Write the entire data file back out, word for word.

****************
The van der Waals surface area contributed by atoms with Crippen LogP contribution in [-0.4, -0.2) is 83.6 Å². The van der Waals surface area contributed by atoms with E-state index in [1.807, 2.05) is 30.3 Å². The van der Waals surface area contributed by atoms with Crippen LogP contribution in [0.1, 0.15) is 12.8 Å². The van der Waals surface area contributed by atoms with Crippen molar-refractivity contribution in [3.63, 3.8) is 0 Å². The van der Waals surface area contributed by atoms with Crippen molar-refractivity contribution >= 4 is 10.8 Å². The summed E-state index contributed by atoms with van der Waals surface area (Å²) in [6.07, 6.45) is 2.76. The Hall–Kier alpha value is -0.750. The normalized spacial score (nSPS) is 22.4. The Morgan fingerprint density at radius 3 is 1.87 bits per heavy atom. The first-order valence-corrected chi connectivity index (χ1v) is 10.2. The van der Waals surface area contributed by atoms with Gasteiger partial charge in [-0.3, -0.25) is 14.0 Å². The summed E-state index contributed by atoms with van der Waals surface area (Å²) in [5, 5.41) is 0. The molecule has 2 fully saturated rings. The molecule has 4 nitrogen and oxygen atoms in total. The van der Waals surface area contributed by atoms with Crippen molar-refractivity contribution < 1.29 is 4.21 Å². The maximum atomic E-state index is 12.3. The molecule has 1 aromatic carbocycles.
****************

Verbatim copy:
The van der Waals surface area contributed by atoms with Crippen LogP contribution in [-0.4, -0.2) is 83.6 Å². The van der Waals surface area contributed by atoms with E-state index in [1.807, 2.05) is 30.3 Å². The van der Waals surface area contributed by atoms with Crippen LogP contribution in [0.1, 0.15) is 12.8 Å². The van der Waals surface area contributed by atoms with Crippen molar-refractivity contribution in [3.63, 3.8) is 0 Å². The van der Waals surface area contributed by atoms with Crippen molar-refractivity contribution >= 4 is 10.8 Å². The summed E-state index contributed by atoms with van der Waals surface area (Å²) in [6.07, 6.45) is 2.76. The Hall–Kier alpha value is -0.750. The normalized spacial score (nSPS) is 22.4. The Morgan fingerprint density at radius 3 is 1.87 bits per heavy atom. The first-order valence-corrected chi connectivity index (χ1v) is 10.2. The van der Waals surface area contributed by atoms with Gasteiger partial charge in [-0.3, -0.25) is 14.0 Å². The summed E-state index contributed by atoms with van der Waals surface area (Å²) in [5, 5.41) is 0. The molecule has 2 fully saturated rings. The molecule has 4 nitrogen and oxygen atoms in total. The van der Waals surface area contributed by atoms with Crippen molar-refractivity contribution < 1.29 is 4.21 Å². The maximum atomic E-state index is 12.3. The molecule has 1 aromatic carbocycles.